Have you downloaded the apps that go with your favorite genealogy websites? You should! And if it’s been awhile, you should do it again. Why? They just keep getting better!
Here’s a rundown of new or improved apps from
- FamilySearch.org, and
Updated Ancestry App: Now A Continuously Swiping Tree
The old version of the Ancestry app was a great start, but didn’t actually have a tree interface on it. You could see lists of family members in your tree, but not in pedigree format. The new version (still FREE) has a redesigned look that, at least for iOS users, includes what Ancestry calls a “continuously swiping tree.” (The way Ancestry programmers made this happen was unique enough they got a patent for the process–read about it on the Ancestry blog.)
Here’s a summary of what the iPhone and iPad apps can do (taken from the Ancestry site):
- New: Redesigned look for sleeker, more intuitive use
- New: Build your tree faster by connecting to Facebook and your contact list
- New: Read about the lives of your ancestors through story-like narrative
- Preserve memories by scanning and adding photos to your tree
- Explore high-res images of historical documents and records
- Access the world’s largest online family resource with more than 12 billion records
- Receive Hints to help reveal new family connections by finding records and photos for you
- Fully redesigned for iOS7
Click here to download the Ancestry app for iPad, iPhone and Android.
New FamilySearch Apps: Tree and Memories
Two new FREE mobile apps, FamilySearch Tree and FamilySearch Memories, help users add information to their FamilySearch.org trees. The folks at FamilySearch describe the apps this way:
FamilySearch Tree makes it easy to add photos, stories, and audio recordings to ancestors in FamilySearch trees.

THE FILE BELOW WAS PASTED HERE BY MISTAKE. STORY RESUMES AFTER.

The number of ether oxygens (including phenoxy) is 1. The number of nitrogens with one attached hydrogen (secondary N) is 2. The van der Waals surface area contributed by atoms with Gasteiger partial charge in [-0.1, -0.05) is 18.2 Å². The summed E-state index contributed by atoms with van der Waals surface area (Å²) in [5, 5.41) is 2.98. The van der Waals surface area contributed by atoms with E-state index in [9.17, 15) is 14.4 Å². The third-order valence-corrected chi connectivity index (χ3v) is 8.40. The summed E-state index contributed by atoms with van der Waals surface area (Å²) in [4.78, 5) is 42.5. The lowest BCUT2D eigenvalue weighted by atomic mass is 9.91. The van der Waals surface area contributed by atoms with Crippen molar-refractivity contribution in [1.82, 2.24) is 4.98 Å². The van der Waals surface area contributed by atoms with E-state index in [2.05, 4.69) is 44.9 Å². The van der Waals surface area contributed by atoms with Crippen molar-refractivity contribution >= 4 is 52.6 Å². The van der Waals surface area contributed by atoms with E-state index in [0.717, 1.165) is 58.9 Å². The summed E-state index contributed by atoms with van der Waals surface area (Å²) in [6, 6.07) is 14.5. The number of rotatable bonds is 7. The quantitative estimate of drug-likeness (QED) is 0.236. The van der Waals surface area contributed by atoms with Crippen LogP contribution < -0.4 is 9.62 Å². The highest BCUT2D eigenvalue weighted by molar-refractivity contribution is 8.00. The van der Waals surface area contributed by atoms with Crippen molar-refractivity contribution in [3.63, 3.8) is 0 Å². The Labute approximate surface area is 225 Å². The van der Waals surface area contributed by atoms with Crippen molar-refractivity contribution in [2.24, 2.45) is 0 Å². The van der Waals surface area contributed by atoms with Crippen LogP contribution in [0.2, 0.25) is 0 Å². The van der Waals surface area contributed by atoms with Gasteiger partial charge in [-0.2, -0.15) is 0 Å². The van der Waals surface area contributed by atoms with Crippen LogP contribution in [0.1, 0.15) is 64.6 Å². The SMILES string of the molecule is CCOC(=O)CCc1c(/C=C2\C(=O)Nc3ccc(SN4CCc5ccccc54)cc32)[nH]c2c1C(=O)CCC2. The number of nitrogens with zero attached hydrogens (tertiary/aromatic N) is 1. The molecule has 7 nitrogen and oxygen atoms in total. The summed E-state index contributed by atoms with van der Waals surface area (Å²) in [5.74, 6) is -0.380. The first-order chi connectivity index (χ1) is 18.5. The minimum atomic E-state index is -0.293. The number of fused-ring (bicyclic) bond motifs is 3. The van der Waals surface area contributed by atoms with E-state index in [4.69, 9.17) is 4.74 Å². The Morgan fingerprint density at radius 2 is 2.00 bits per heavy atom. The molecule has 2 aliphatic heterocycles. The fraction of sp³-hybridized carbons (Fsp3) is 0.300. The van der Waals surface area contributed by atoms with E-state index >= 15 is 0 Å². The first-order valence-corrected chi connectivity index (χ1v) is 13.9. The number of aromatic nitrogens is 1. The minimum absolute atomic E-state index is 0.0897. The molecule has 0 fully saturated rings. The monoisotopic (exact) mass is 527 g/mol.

- Browse your family branches and see portraits of relatives you’ve never seen.
- Discover facts, documents, stories, photos, and recordings about your ancestors.
- Easily add memories and records about your relatives.
- Preserve and share those old photos and documents that are hidden away in storage.
- Adding or updating ancestor details like names, dates, and relationships will be available coming soon.
- Available for iOS 7+ and Android 2.3+
Click here to download the FamilySearch Tree App from the Apple App Store (iOS)
Click here to download the FamilySearch Tree App from the Google Play App Store (Android)
FamilySearch Memories makes collecting, preserving, and sharing your favorite family memories (photos, stories, and spoken words) easy and convenient wherever you are.
- Snap photos of any family event, or take photos of old photos and documents.
- Record audio interviews with family members and capture details of their life stories and favorite memories.
- Write family stories, jokes, and sayings with the keyboard, or use the mic key to capture what you say.
- Enrich written stories by adding descriptive photos.
- Identify and tag relatives within a memory to automatically add it to their collection in Family Tree.